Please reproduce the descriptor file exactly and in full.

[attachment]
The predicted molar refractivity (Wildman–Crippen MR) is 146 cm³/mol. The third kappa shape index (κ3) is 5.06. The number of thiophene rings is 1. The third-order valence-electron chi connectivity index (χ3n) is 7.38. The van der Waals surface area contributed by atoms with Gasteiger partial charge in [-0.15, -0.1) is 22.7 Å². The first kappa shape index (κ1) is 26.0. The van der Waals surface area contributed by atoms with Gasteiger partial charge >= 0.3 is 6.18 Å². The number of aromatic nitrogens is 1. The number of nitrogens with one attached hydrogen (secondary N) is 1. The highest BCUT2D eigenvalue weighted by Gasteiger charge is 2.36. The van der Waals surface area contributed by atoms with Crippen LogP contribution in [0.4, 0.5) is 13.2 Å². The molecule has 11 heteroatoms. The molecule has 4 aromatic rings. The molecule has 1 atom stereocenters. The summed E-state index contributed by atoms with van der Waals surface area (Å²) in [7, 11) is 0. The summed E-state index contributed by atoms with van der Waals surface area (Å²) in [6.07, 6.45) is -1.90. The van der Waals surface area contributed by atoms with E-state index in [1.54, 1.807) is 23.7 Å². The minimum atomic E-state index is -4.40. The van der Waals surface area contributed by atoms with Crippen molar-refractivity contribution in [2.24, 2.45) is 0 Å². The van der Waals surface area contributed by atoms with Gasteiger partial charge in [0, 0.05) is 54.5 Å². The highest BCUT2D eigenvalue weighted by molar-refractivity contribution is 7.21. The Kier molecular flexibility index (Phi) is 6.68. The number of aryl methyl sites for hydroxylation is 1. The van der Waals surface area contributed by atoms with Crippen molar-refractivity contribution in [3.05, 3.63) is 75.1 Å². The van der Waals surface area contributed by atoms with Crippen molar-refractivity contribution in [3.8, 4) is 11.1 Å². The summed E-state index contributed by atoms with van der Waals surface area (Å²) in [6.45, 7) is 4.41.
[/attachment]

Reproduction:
The predicted molar refractivity (Wildman–Crippen MR) is 146 cm³/mol. The third kappa shape index (κ3) is 5.06. The number of thiophene rings is 1. The third-order valence-electron chi connectivity index (χ3n) is 7.38. The van der Waals surface area contributed by atoms with Gasteiger partial charge in [-0.15, -0.1) is 22.7 Å². The first kappa shape index (κ1) is 26.0. The van der Waals surface area contributed by atoms with Gasteiger partial charge >= 0.3 is 6.18 Å². The number of aromatic nitrogens is 1. The number of nitrogens with one attached hydrogen (secondary N) is 1. The highest BCUT2D eigenvalue weighted by Gasteiger charge is 2.36. The van der Waals surface area contributed by atoms with Crippen LogP contribution in [0.4, 0.5) is 13.2 Å². The molecule has 11 heteroatoms. The molecule has 4 aromatic rings. The molecule has 1 atom stereocenters. The summed E-state index contributed by atoms with van der Waals surface area (Å²) in [7, 11) is 0. The summed E-state index contributed by atoms with van der Waals surface area (Å²) in [6.07, 6.45) is -1.90. The van der Waals surface area contributed by atoms with E-state index in [1.54, 1.807) is 23.7 Å². The minimum atomic E-state index is -4.40. The van der Waals surface area contributed by atoms with Crippen molar-refractivity contribution in [2.24, 2.45) is 0 Å². The van der Waals surface area contributed by atoms with Gasteiger partial charge in [0, 0.05) is 54.5 Å². The highest BCUT2D eigenvalue weighted by molar-refractivity contribution is 7.21. The Kier molecular flexibility index (Phi) is 6.68. The number of aryl methyl sites for hydroxylation is 1. The van der Waals surface area contributed by atoms with Crippen molar-refractivity contribution in [3.05, 3.63) is 75.1 Å². The van der Waals surface area contributed by atoms with Crippen molar-refractivity contribution in [3.8, 4) is 11.1 Å². The summed E-state index contributed by atoms with van der Waals surface area (Å²) in [6.45, 7) is 4.41.